FIGS. 6 and 7 illustrate two embodiments of ember bed support grate 424 when used without a supporting structure, for example legs or being C- or Z-shaped, by positioning the ember bed support grate 424 directly on gas logs 20, 21 as shown in FIG. 6, or by positioning the ember bed support grate 424 within notches 39 defined within the opposing faces of logs 20, 21. The notches 39 may be spaced along the length of each of logs 20, 21, or may be formed continuously along the length of the respective logs for receiving the shelf-like grate 424 therein. In addition, it is anticipated, although not illustrated, that in the embodiment of the invention of FIG. 7 the ember bed support grate 424 could be permanently fastened to logs 20, 21, for example by using a fastener sized and shaped for being exposed to high temperatures over prolonged periods of time. For example, this could be a ceramic pin or keeper, or could be a shaped piece of wire or metal coated in a porcelain enamel used to secure the grating to the logs.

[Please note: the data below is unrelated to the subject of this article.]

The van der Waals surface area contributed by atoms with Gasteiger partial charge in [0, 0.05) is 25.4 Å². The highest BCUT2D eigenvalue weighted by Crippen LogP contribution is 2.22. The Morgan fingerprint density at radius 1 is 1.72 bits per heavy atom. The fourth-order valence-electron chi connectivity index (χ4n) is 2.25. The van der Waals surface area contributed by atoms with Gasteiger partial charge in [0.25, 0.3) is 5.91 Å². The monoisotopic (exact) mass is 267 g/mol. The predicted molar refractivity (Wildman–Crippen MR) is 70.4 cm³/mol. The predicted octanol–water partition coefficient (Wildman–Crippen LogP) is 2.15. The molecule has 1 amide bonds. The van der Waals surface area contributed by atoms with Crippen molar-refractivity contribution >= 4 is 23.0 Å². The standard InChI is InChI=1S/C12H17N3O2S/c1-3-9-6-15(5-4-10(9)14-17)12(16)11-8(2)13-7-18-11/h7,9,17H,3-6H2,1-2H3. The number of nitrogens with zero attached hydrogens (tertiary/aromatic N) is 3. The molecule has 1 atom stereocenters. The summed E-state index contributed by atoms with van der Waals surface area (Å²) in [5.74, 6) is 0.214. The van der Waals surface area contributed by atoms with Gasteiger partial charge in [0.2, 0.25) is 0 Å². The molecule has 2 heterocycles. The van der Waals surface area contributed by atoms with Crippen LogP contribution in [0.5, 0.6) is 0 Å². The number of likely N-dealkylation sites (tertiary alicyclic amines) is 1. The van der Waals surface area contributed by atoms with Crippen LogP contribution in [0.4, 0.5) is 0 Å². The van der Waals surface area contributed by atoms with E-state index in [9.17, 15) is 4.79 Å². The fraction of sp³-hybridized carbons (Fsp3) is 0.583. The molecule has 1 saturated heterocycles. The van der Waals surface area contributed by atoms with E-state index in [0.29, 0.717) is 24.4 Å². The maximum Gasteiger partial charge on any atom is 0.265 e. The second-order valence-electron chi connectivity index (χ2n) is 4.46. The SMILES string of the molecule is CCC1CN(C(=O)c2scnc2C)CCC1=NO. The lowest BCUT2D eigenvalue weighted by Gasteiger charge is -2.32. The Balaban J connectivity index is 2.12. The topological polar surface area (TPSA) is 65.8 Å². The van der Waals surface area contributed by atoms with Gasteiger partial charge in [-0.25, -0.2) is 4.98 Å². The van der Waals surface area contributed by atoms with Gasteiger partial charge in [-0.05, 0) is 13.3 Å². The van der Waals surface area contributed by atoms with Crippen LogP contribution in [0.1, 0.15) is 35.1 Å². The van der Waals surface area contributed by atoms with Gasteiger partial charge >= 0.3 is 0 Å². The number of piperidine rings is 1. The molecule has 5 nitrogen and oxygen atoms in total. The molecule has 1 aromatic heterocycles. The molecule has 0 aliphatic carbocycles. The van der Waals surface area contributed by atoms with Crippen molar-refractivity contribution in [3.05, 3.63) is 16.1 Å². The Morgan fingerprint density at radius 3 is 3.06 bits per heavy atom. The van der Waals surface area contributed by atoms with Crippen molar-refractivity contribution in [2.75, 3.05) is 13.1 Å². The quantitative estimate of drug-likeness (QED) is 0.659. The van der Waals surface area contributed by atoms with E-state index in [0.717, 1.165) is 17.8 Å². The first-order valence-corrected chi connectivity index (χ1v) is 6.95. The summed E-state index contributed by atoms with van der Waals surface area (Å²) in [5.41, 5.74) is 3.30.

Moreover, although the embodiment of the invention shown in FIGS. 1, 2, 6, 7 shows only a pair of spaced gas logs 20, 21, it is anticipated that additional ceramic gas logs could be stacked atop logs 20, 21, in any desired fashion, and that additional ember bed support grates could be positioned above ember bed support grate 24, of FIGS. 1 and 2, for example, to position additional ember beds higher within the stacked "wood" within the fireplace, as desired and as most suitable for the arrangement of the fire so fashioned.
Ceramic gas logs 20, 21 will preferably be made of a refractory cement, and will be vented (not illustrated). However, logs 20, 21, and any additional logs used to "build" the fire can be made of any suitable ceramic material which is adapted to be exposed to high temperatures over prolonged periods of time, and yet which can be fashioned to have the exterior appearance of skinned logs, logs with bark, or even split logs, as desired.
Artificial embers 25, as are embers 17, will be made of a non-combustible vitreous fiber, and thus will include those fibers known as mineral wool, man-made mineral fiber, man-made vitreous fiber, and may also include ceramic fibers, and future non-combustible fibers yet to be developed which will present the appearance of glowing embers when exposed to the flame F (FIGS. 1, 6, 7) during use of the fireplace.